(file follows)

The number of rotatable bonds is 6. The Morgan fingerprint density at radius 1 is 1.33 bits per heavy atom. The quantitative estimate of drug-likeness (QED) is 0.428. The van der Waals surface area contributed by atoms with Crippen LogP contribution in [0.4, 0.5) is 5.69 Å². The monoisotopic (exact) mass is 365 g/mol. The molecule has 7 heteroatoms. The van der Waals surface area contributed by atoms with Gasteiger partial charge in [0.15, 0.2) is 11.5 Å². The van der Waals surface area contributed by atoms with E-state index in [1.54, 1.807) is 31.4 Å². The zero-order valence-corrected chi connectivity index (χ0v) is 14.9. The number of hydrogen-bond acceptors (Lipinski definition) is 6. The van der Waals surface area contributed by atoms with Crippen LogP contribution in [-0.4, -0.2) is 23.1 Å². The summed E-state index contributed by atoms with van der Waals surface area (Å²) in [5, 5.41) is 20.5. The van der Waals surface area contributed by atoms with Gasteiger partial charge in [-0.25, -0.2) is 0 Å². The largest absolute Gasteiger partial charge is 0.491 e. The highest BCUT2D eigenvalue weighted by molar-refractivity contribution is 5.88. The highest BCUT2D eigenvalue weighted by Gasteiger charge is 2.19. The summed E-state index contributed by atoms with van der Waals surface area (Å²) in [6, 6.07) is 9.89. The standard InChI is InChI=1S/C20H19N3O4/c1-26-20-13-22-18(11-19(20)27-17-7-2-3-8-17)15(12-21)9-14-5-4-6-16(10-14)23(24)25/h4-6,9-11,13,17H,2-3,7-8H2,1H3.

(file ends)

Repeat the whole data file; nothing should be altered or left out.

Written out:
The number of rotatable bonds is 6. The Morgan fingerprint density at radius 1 is 1.33 bits per heavy atom. The quantitative estimate of drug-likeness (QED) is 0.428. The van der Waals surface area contributed by atoms with Crippen LogP contribution in [0.4, 0.5) is 5.69 Å². The monoisotopic (exact) mass is 365 g/mol. The molecule has 7 heteroatoms. The van der Waals surface area contributed by atoms with Gasteiger partial charge in [0.15, 0.2) is 11.5 Å². The van der Waals surface area contributed by atoms with E-state index in [1.54, 1.807) is 31.4 Å². The zero-order valence-corrected chi connectivity index (χ0v) is 14.9. The number of hydrogen-bond acceptors (Lipinski definition) is 6. The van der Waals surface area contributed by atoms with Crippen LogP contribution in [-0.4, -0.2) is 23.1 Å². The summed E-state index contributed by atoms with van der Waals surface area (Å²) in [5, 5.41) is 20.5. The van der Waals surface area contributed by atoms with Gasteiger partial charge in [-0.25, -0.2) is 0 Å². The largest absolute Gasteiger partial charge is 0.491 e. The highest BCUT2D eigenvalue weighted by molar-refractivity contribution is 5.88. The highest BCUT2D eigenvalue weighted by Gasteiger charge is 2.19. The summed E-state index contributed by atoms with van der Waals surface area (Å²) in [6, 6.07) is 9.89. The standard InChI is InChI=1S/C20H19N3O4/c1-26-20-13-22-18(11-19(20)27-17-7-2-3-8-17)15(12-21)9-14-5-4-6-16(10-14)23(24)25/h4-6,9-11,13,17H,2-3,7-8H2,1H3.